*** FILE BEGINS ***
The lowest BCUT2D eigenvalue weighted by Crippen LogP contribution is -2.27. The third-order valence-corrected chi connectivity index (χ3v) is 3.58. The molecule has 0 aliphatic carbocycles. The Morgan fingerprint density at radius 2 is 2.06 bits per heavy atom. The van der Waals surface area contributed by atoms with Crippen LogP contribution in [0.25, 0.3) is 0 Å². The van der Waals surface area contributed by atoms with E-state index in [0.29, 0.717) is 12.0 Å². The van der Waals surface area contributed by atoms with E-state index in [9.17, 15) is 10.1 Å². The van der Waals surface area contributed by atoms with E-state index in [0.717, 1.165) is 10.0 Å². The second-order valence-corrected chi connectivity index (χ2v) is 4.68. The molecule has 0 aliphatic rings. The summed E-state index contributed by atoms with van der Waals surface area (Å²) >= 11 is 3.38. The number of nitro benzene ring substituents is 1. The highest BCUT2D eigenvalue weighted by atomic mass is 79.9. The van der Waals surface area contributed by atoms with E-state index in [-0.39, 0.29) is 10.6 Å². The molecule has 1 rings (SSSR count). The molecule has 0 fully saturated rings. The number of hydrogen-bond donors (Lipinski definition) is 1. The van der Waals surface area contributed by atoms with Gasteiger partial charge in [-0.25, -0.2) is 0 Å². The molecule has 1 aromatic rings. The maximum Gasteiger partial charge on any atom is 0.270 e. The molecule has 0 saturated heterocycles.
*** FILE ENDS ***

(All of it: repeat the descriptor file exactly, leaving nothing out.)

The lowest BCUT2D eigenvalue weighted by Crippen LogP contribution is -2.27. The third-order valence-corrected chi connectivity index (χ3v) is 3.58. The molecule has 0 aliphatic carbocycles. The Morgan fingerprint density at radius 2 is 2.06 bits per heavy atom. The van der Waals surface area contributed by atoms with Crippen LogP contribution in [0.25, 0.3) is 0 Å². The van der Waals surface area contributed by atoms with E-state index in [0.29, 0.717) is 12.0 Å². The van der Waals surface area contributed by atoms with E-state index in [9.17, 15) is 10.1 Å². The van der Waals surface area contributed by atoms with E-state index in [0.717, 1.165) is 10.0 Å². The second-order valence-corrected chi connectivity index (χ2v) is 4.68. The molecule has 0 aliphatic rings. The summed E-state index contributed by atoms with van der Waals surface area (Å²) >= 11 is 3.38. The number of nitro benzene ring substituents is 1. The highest BCUT2D eigenvalue weighted by atomic mass is 79.9. The van der Waals surface area contributed by atoms with E-state index in [-0.39, 0.29) is 10.6 Å². The molecule has 1 rings (SSSR count). The molecule has 0 fully saturated rings. The number of hydrogen-bond donors (Lipinski definition) is 1. The van der Waals surface area contributed by atoms with Gasteiger partial charge in [-0.25, -0.2) is 0 Å². The molecule has 1 aromatic rings. The maximum Gasteiger partial charge on any atom is 0.270 e. The molecule has 0 saturated heterocycles.